Publication Date


Date of Final Oral Examination (Defense)


Type of Culminating Activity


Degree Title

Master of Arts in History



Major Advisor

Lisa McClain, Ph.D.


Erik J. Hadley, Ph.D.


Katherine V. Huntley, Ph.D.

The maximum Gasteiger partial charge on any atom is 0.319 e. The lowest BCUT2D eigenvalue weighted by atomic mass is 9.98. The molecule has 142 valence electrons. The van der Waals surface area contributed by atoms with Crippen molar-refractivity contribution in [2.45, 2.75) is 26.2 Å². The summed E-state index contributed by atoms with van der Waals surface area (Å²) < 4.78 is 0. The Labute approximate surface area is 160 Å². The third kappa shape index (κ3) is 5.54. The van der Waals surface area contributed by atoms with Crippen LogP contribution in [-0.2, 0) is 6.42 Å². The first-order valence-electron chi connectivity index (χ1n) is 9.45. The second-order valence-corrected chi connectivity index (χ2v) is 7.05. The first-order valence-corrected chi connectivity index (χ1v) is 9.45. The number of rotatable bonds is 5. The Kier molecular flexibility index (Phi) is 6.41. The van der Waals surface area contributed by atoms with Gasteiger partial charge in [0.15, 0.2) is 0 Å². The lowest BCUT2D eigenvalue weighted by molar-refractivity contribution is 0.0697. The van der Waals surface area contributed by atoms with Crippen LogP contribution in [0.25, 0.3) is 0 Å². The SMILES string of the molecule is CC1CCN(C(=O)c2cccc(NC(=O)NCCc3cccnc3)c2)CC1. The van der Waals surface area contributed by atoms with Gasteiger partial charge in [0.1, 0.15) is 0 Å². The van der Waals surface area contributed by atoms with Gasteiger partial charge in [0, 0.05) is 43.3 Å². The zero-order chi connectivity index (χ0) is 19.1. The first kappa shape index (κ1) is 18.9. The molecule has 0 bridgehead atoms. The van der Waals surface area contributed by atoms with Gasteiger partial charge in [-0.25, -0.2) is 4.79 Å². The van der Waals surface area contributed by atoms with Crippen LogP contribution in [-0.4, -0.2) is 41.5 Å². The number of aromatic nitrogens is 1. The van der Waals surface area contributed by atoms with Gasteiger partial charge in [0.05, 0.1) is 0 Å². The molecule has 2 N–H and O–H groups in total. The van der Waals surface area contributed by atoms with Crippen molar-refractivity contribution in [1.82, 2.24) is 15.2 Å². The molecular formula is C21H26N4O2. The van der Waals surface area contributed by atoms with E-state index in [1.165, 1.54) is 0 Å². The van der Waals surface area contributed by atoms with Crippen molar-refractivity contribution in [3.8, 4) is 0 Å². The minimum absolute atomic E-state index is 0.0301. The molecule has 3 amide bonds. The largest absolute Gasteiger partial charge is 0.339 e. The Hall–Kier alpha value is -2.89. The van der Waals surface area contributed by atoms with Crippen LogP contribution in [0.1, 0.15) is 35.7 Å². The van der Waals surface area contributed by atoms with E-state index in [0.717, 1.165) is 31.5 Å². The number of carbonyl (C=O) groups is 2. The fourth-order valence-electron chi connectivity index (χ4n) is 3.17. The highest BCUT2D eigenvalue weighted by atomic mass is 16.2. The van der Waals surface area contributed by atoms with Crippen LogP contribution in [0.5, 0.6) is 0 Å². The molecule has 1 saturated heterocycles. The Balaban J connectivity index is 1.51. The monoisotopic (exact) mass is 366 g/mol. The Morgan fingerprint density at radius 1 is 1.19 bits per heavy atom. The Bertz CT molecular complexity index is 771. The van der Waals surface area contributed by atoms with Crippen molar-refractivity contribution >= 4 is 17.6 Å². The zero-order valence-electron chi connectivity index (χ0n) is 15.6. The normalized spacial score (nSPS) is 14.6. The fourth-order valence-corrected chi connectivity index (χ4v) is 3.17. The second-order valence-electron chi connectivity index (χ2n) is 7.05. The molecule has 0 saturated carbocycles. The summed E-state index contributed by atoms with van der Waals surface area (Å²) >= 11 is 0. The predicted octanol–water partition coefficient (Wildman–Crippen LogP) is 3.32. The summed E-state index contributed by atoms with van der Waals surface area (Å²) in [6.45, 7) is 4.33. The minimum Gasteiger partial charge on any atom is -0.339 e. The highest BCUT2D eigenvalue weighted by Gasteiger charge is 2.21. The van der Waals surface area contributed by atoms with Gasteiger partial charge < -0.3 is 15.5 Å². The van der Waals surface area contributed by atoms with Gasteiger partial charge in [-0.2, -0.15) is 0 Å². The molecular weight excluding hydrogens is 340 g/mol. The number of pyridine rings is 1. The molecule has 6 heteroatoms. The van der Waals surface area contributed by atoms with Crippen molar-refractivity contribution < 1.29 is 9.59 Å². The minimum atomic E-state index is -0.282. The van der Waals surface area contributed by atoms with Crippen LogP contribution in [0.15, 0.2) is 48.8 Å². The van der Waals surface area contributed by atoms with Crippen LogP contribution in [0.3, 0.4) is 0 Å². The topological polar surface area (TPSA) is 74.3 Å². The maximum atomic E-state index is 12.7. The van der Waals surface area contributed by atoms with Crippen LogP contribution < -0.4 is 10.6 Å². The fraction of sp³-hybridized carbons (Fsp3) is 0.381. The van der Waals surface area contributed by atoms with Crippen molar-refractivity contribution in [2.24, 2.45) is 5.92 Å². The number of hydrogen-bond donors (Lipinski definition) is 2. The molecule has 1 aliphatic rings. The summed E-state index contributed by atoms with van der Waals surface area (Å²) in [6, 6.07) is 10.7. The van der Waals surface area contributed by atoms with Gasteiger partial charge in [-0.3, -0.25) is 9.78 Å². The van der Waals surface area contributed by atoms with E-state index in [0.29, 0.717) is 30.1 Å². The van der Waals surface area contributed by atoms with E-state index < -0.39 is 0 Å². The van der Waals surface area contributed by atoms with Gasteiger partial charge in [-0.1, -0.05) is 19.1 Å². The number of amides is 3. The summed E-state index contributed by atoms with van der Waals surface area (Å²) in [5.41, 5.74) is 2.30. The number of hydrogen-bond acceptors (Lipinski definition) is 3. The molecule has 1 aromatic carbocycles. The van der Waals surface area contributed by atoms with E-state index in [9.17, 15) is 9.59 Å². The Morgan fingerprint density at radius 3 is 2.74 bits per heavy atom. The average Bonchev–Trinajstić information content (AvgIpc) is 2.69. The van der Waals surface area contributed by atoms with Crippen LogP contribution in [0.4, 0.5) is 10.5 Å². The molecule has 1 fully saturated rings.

Between 1140 and 1144, several consecrations at the newly renovated abbey church of the royal monastery at St. Denis, located just a few miles north of Paris, the capital of the Capetian kings, were carried out under the careful control of its abbot, Suger. These ecclesiastical ceremonies were of immediate concern to the king of France, a number of significant French lords, and to the French clergy for their importance in recognizing the patron saint of the monarchy, and by extension of the people of France. The consecrations used traditional elements of liturgy to introduce elements of the new “Gothic” architectural style that quickly became representative of the French church and monarch. The first of the ceremonies emphasized the long connection between monarchs and the Church in France. The last, however, not only presented dramatic architectural features emphasizing the history and significance of the abbey but also served as an occasion for settling a vicious war between the king and one of his chief vassals. Abbot Suger orchestrated this consecration to demonstrate the monarch’s acceptance of the Church as his overlord. The ceremonies were discussed briefly in small books produced afterwards by Abbot Suger, De Consecratione and De Administratione. When the ceremonies are examined within the context of the monastic, economic, and political environment of the mid-twelfth century it becomes clear that these events link the history of France from its earliest days to the dynamic changes of the high middle Ages, setting the stage for a stronger French monarchy with its associated symbols of power.